Frog Prince Events both styled and coordinated our wedding. They designed the theme, florals and mood of the event and had one of their team there on the day to ensure everything ran smoothly. They also organised all of those trickier logistics that a bride won’t be au fait with: generators for power, electricity, fire certs and sourcing of furniture for the marquee. Having a wedding coordinator present on the day of the wedding has huge benefits. They make sure everything runs to schedule, pay all of your suppliers who, usually, will want cash on the day, and they act as the general go-to person on the day so you and your family can just enjoy the party.
Rainy Day Plan:
We got married at the end of July in the middle of a heatwave, and with a French beach theme, we were crossing fingers and toes for the good weather to last. It was 24 degrees and sunny on the week of our wedding, but we still had a ‘rainy day’ plan in our back pocket just in case. And thank god we did: it bucketed rain on the morning of the wedding! Our drinks reception was due to be outdoors on the terrace but in the event of rain, the plan was to move the reception indoors into the house. Luckily, our wedding coordinator Sharon Griffin from Frog Prince Events was keeping an eye on the weather forecast and exactly what time the rain was due to stop. She tweaked the schedule for the day, starting everything later than planned so that by the time our guests left the church, the rain would be gone. The downside of this was that we had guests waiting in the church for my arrival for a long time – almost an hour! – but it was worth it. We exited the church to glorious sunshine and the outdoor drinks reception, and our wedding pictures could take place outdoors as planned.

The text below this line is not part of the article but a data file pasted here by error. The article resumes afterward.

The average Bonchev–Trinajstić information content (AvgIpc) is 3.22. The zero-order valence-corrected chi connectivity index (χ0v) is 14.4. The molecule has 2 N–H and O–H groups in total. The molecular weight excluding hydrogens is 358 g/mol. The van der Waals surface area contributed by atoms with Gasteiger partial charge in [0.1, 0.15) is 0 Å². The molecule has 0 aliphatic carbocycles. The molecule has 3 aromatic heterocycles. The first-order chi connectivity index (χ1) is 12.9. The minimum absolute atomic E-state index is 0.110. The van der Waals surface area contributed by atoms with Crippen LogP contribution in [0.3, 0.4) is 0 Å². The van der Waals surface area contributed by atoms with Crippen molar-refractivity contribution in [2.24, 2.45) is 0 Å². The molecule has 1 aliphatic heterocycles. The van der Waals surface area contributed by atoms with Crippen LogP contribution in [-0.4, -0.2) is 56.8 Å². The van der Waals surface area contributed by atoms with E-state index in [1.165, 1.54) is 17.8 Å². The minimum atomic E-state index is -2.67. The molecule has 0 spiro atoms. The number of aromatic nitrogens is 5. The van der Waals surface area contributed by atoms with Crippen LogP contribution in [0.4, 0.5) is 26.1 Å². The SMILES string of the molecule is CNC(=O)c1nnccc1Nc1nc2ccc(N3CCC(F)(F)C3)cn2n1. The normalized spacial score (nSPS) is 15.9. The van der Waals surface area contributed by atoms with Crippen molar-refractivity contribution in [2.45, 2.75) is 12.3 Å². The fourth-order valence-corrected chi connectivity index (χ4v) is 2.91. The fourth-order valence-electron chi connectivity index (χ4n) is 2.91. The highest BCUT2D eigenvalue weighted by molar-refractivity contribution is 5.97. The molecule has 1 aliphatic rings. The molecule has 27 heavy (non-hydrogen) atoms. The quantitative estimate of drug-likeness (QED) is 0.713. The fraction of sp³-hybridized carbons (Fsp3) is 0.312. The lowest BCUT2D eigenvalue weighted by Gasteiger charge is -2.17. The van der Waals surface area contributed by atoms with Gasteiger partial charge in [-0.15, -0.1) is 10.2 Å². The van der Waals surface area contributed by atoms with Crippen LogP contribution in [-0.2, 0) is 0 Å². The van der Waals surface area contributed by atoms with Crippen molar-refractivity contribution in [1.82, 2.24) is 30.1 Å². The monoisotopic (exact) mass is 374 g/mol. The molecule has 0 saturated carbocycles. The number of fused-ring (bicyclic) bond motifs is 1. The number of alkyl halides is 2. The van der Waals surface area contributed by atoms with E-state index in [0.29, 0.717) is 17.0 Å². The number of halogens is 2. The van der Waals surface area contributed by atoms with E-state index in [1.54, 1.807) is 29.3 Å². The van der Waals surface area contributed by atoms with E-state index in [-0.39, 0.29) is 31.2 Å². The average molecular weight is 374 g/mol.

Bridal Prep at Home:
One of my favourite things about having an at-home wedding was being able to get ready, with my bridal party, in the comfort of my own home and being able to have people I know doing my hair and make-up. James Sinnot from Ceira Lambert Salon did my hair for the wedding and I wouldn’t have trusted anyone else with my tresses – it’s the salon I go to all the time for everything from highlights to blow dry’s to extensions. I wear Great Lengths hair extensions all the time but had additional Great Length Tapes added to my hair for volume for the wedding –which I would definitely recommend to any bride. James had extra Great Length tapes with him on the day, just in case I needed more volume! Sue Brophy, who I work with on fashion shoots all the time and is not just a colleague but a friend too, did my make-up for the wedding. She is just beyond incredible – we didn’t even do a trial in advance and she absolutely nailed it. I booked both hair and make-up to stay for the full day, until the wedding pictures, which I would definitely advise. Your guests will all want to hug and kiss you when you greet them after the ceremony – this is lovely, but not so lovely for your hair and make-up! Having Sue and James around to fix the damage from all that affection was one of my best decisions.